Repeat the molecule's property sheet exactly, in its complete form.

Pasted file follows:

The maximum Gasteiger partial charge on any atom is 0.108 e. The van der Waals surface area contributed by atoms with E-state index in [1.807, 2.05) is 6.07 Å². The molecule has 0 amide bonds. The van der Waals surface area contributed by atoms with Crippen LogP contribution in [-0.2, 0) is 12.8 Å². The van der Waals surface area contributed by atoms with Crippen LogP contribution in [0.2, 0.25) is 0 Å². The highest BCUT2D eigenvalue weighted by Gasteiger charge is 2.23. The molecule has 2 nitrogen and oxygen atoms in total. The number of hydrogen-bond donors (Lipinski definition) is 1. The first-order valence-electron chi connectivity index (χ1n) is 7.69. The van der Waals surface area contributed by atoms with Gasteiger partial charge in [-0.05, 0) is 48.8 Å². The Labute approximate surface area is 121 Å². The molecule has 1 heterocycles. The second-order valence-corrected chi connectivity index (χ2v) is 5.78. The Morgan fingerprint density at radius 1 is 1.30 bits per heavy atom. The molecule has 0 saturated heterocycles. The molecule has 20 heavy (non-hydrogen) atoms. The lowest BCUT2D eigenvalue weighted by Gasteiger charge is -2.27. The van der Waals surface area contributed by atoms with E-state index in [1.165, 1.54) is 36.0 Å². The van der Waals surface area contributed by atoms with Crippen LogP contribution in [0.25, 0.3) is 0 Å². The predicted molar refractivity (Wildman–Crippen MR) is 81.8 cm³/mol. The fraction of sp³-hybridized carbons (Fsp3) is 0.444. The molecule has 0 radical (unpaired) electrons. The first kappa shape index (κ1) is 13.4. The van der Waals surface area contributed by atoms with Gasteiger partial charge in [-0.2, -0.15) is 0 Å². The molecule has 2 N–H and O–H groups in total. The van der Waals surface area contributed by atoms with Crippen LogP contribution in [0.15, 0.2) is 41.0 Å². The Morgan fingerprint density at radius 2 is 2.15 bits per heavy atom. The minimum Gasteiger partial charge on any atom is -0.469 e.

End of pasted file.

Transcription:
The maximum Gasteiger partial charge on any atom is 0.108 e. The van der Waals surface area contributed by atoms with E-state index in [1.807, 2.05) is 6.07 Å². The molecule has 0 amide bonds. The van der Waals surface area contributed by atoms with Crippen LogP contribution in [-0.2, 0) is 12.8 Å². The van der Waals surface area contributed by atoms with Crippen LogP contribution in [0.2, 0.25) is 0 Å². The highest BCUT2D eigenvalue weighted by Gasteiger charge is 2.23. The molecule has 2 nitrogen and oxygen atoms in total. The number of hydrogen-bond donors (Lipinski definition) is 1. The first-order valence-electron chi connectivity index (χ1n) is 7.69. The van der Waals surface area contributed by atoms with Gasteiger partial charge in [-0.05, 0) is 48.8 Å². The Labute approximate surface area is 121 Å². The molecule has 1 heterocycles. The second-order valence-corrected chi connectivity index (χ2v) is 5.78. The Morgan fingerprint density at radius 1 is 1.30 bits per heavy atom. The molecule has 0 saturated heterocycles. The molecule has 20 heavy (non-hydrogen) atoms. The lowest BCUT2D eigenvalue weighted by Gasteiger charge is -2.27. The van der Waals surface area contributed by atoms with E-state index in [1.165, 1.54) is 36.0 Å². The van der Waals surface area contributed by atoms with Crippen LogP contribution in [0.25, 0.3) is 0 Å². The predicted molar refractivity (Wildman–Crippen MR) is 81.8 cm³/mol. The fraction of sp³-hybridized carbons (Fsp3) is 0.444. The molecule has 0 radical (unpaired) electrons. The first kappa shape index (κ1) is 13.4. The van der Waals surface area contributed by atoms with Gasteiger partial charge in [-0.2, -0.15) is 0 Å². The molecule has 2 N–H and O–H groups in total. The van der Waals surface area contributed by atoms with Crippen LogP contribution in [0.15, 0.2) is 41.0 Å². The Morgan fingerprint density at radius 2 is 2.15 bits per heavy atom. The minimum Gasteiger partial charge on any atom is -0.469 e.